Accountable gets people to achieve their goals with their friends.

Project Overview

Problem: It's hard to keep focused on goals people want to complete, especially when phones are so enticing as a distraction.

Solution: Help people use their phones to achieve goals through having friends hold you accountable.


UI/UX Designer, Software Developer


9 Weeks


Figma, Invision, React Native, Google Forms, Amplitude, Expo

Design Process


Literature Review

To become more familiar with our domain of interest and get a better understanding for work already done in our chosen problem space, we did a literature review of five different HCI or HCI-related papers. From each paper, we documented the main takeaways from each paper along with any gaps in information that we felt was missing.

Competitve Review

While completing our literature review, we also conducted a competitive review of three apps that exist in our domain of interest: Forest, Calm, and Moment. For each of these apps, we took screenshots of different parts of the app, took note of the positive and negative reviews of the app, marked down the pros and cons in the categories of user needs, interaction design, and visual design, and wrote down any features users were interested in adding to each mobile application.

After conducting this research, we identified five research questions that we wanted to answer based off our findings from our literature review and competitive analysis:

  1. Why do some people procrastinate with their mobile phones while others do not?
  2. How do people use their phones vs other instruments to facilitate productivity?
  3. What environment (time and place) facilitates people's productivity?
  4. Why is there demand for productivity tools whereas some people do not actively seek it?
  5. What has prevented people from using productivity tools (e.g. Screentime)?

We proceeded to try and answer these questions via a series of field studies over the course of one week. Those field studies include: a home tour with a Stanford student in their dorm that they usually conduct work in and four interviews and contextual interviews at the Blue Bottle, a well known café in the Stanford area.

Home Tour

First, we conducted a home tour with a Stanford student, Matthew, who mainly used his room and no digital devices when he was trying to get work done and stay productive, which helped us answer a part of question two and question three. We recorded Matthew in his workspace and asked him to describe how he got work done while using the think-out-loud protocol. We also asked if he could demonstrate a scenario where he would get distracted and what he would do to try and get re-focused on the work he was trying to get done.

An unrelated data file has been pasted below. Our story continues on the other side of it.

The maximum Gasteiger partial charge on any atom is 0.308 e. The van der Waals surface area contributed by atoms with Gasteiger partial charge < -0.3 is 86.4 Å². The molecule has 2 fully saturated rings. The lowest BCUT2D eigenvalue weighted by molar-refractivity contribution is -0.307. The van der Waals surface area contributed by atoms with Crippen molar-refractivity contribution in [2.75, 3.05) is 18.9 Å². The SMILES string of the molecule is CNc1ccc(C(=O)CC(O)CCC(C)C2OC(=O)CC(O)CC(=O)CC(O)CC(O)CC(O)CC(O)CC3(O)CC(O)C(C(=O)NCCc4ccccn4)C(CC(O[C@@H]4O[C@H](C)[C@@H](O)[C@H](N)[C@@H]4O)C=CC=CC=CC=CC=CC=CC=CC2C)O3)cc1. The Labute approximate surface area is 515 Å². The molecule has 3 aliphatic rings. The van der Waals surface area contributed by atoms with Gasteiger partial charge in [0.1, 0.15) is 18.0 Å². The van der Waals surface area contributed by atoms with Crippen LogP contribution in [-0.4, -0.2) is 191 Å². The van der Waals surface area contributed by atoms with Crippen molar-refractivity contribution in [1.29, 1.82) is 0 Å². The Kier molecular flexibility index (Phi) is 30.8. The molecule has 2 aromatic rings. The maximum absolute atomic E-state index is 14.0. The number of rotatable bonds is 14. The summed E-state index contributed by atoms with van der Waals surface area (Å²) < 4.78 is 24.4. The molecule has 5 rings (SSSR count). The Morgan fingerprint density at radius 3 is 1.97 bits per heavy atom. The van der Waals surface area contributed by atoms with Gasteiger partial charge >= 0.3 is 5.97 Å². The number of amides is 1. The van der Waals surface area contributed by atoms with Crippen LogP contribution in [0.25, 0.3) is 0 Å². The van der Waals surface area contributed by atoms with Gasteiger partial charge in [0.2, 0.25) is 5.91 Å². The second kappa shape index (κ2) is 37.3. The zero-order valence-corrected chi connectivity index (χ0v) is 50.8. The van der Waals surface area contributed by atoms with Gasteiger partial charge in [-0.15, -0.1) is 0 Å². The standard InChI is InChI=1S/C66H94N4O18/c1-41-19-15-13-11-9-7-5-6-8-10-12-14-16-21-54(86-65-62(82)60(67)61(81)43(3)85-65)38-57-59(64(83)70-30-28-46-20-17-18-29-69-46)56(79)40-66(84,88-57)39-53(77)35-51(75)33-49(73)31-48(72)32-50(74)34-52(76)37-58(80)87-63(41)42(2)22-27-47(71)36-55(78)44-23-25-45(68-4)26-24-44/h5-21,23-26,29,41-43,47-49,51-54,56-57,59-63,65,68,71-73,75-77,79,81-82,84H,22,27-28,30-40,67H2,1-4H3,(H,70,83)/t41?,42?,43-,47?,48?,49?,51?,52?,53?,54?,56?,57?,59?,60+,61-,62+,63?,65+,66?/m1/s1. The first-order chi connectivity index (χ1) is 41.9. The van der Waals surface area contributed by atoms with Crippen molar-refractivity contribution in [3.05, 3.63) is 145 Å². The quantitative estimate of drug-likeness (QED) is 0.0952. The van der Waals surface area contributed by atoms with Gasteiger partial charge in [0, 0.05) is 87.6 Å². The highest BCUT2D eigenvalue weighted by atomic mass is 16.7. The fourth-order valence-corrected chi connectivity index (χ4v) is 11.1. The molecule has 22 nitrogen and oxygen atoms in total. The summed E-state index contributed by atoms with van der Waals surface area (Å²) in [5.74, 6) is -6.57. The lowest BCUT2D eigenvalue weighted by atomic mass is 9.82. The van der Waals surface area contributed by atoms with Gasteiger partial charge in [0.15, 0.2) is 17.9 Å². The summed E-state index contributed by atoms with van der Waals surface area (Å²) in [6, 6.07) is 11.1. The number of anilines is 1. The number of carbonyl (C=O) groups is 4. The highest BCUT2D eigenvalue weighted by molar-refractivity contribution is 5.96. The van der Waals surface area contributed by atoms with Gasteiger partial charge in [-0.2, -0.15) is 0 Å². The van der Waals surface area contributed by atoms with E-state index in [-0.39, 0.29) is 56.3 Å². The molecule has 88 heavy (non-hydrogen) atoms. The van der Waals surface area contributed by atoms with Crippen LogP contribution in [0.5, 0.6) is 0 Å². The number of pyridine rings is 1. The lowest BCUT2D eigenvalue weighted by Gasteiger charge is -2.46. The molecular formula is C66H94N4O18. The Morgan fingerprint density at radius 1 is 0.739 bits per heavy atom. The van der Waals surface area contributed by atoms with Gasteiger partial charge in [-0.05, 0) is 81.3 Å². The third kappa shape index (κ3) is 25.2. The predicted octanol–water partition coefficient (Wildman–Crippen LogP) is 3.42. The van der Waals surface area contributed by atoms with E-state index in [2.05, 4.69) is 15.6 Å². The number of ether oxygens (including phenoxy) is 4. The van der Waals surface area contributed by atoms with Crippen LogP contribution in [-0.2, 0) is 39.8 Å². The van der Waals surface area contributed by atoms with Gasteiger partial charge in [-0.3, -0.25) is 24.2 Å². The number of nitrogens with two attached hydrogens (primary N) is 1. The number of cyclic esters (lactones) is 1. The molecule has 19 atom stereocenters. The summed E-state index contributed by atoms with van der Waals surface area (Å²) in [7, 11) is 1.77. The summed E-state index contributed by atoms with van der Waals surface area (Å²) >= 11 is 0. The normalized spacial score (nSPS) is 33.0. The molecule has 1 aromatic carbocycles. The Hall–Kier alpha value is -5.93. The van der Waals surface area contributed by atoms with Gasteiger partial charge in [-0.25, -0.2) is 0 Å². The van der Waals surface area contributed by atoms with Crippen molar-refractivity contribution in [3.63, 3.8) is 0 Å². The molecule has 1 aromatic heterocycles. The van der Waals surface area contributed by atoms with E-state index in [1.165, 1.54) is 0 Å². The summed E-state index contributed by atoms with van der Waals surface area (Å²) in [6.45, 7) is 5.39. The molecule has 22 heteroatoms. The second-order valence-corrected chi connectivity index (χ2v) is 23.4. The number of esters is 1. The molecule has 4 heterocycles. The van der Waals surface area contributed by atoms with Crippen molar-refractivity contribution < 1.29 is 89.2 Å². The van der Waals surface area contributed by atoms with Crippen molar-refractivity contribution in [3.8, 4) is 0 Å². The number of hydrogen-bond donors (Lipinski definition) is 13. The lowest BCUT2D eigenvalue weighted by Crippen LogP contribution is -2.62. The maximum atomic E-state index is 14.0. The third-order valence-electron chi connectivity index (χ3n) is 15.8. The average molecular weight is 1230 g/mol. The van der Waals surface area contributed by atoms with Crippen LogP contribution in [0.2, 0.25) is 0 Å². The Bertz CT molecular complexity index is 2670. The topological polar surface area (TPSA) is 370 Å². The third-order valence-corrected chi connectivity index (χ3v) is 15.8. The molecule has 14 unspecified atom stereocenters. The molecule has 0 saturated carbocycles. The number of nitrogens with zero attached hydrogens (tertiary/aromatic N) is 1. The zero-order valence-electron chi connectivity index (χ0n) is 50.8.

Home Tour Video


Finally, for each person we interviewed at the Blue Bottle, we recorded the audio of each conversation. We created a screener to gauge if each person we wanted to interview met the criteria for our target demographic and a guide for each interviewer to follow in order to make sure we got the information we needed to answer our research questions. The guide included a series of questions about what types of productivity tools each interviewee had on their devices, how they used them, why they came to that specific environment to work, and their experiences with non-digital productivity tools. When asked about the digital productivity tools each interviewee used, we asked them to use the think-out-loud protocol to guide us through an example of how they use to device to stay productive and/or when a device has distracted them and how they got out of that distraction.

Participant Profiles

After conducting our home tour, surveys, and interviews, we made participant profiles of different participants in the study and wrote down each participant's working style and the challenges they faced in order to get a better understanding of the types of users we could be helping and how they help answer our previous research questions.

Participant Profile Example

Define and Ideate

Affinity Mapping

In order to analyze the data we received into different themes, we first transcribed all of our recorded conversations and noted down all the qualitative data from our surveys. We then went through the interviews and home tour as a team to try and find direct quotes that helped answer our research questions and wrote them down on individual note cards. Afterwards, we conducted an affinity map analysis in which we grouped different quotes into groups of five based on their similarities. We then wrote on post-it notes the themes of each group and tried to find the pattern amongst these themes. After conducting this affinity map, we brainstormed app ideas based upon the user needs and themes found from the affinity map analysis and the user personas crafted right after the home tour and interviews.